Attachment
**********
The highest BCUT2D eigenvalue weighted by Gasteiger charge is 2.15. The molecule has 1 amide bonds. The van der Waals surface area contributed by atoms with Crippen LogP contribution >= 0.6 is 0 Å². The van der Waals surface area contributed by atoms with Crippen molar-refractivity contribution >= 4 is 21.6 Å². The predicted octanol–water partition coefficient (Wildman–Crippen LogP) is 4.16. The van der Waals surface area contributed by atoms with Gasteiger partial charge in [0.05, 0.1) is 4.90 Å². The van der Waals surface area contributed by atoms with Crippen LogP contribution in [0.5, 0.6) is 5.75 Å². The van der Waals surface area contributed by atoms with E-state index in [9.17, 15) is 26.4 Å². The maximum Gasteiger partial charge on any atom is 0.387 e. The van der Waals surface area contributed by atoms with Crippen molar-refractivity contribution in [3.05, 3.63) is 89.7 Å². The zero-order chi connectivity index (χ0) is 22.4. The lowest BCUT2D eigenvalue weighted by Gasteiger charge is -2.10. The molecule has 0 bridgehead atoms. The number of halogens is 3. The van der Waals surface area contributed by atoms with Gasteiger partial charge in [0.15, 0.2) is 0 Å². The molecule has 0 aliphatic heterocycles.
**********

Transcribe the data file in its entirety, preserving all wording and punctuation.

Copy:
The highest BCUT2D eigenvalue weighted by Gasteiger charge is 2.15. The molecule has 1 amide bonds. The van der Waals surface area contributed by atoms with Crippen LogP contribution >= 0.6 is 0 Å². The van der Waals surface area contributed by atoms with Crippen molar-refractivity contribution >= 4 is 21.6 Å². The predicted octanol–water partition coefficient (Wildman–Crippen LogP) is 4.16. The van der Waals surface area contributed by atoms with Gasteiger partial charge in [0.05, 0.1) is 4.90 Å². The van der Waals surface area contributed by atoms with Crippen LogP contribution in [0.5, 0.6) is 5.75 Å². The van der Waals surface area contributed by atoms with E-state index in [9.17, 15) is 26.4 Å². The maximum Gasteiger partial charge on any atom is 0.387 e. The van der Waals surface area contributed by atoms with Crippen molar-refractivity contribution in [3.05, 3.63) is 89.7 Å². The zero-order chi connectivity index (χ0) is 22.4. The lowest BCUT2D eigenvalue weighted by Gasteiger charge is -2.10. The molecule has 0 bridgehead atoms. The number of halogens is 3. The van der Waals surface area contributed by atoms with Gasteiger partial charge in [0.15, 0.2) is 0 Å². The molecule has 0 aliphatic heterocycles.